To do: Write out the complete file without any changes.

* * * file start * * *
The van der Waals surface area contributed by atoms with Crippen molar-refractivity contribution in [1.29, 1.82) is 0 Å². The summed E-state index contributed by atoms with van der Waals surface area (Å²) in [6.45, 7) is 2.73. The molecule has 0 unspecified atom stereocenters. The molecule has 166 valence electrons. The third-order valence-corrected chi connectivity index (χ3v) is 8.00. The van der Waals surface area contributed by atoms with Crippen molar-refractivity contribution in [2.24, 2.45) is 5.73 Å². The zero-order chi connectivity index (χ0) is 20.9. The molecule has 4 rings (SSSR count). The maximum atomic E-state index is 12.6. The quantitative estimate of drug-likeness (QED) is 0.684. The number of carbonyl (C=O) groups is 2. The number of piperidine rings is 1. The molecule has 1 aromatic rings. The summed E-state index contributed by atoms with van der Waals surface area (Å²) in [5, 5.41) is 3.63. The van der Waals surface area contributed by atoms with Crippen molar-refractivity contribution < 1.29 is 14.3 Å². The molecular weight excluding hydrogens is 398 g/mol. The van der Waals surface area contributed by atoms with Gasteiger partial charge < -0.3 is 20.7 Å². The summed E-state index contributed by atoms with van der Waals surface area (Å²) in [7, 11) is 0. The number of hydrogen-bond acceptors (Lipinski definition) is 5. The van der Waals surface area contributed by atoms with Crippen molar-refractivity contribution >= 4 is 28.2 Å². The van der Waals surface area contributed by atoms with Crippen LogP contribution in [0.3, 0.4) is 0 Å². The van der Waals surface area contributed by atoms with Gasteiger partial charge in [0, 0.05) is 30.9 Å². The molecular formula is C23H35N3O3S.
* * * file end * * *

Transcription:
The van der Waals surface area contributed by atoms with Crippen molar-refractivity contribution in [1.29, 1.82) is 0 Å². The summed E-state index contributed by atoms with van der Waals surface area (Å²) in [6.45, 7) is 2.73. The molecule has 0 unspecified atom stereocenters. The molecule has 166 valence electrons. The third-order valence-corrected chi connectivity index (χ3v) is 8.00. The van der Waals surface area contributed by atoms with Crippen molar-refractivity contribution in [2.24, 2.45) is 5.73 Å². The zero-order chi connectivity index (χ0) is 20.9. The molecule has 4 rings (SSSR count). The maximum atomic E-state index is 12.6. The quantitative estimate of drug-likeness (QED) is 0.684. The number of carbonyl (C=O) groups is 2. The number of piperidine rings is 1. The molecule has 1 aromatic rings. The summed E-state index contributed by atoms with van der Waals surface area (Å²) in [5, 5.41) is 3.63. The van der Waals surface area contributed by atoms with Crippen molar-refractivity contribution < 1.29 is 14.3 Å². The molecular weight excluding hydrogens is 398 g/mol. The van der Waals surface area contributed by atoms with Gasteiger partial charge < -0.3 is 20.7 Å². The summed E-state index contributed by atoms with van der Waals surface area (Å²) in [7, 11) is 0. The number of hydrogen-bond acceptors (Lipinski definition) is 5. The van der Waals surface area contributed by atoms with Crippen molar-refractivity contribution >= 4 is 28.2 Å². The van der Waals surface area contributed by atoms with Crippen LogP contribution in [0.3, 0.4) is 0 Å². The van der Waals surface area contributed by atoms with Gasteiger partial charge in [0, 0.05) is 30.9 Å². The molecular formula is C23H35N3O3S.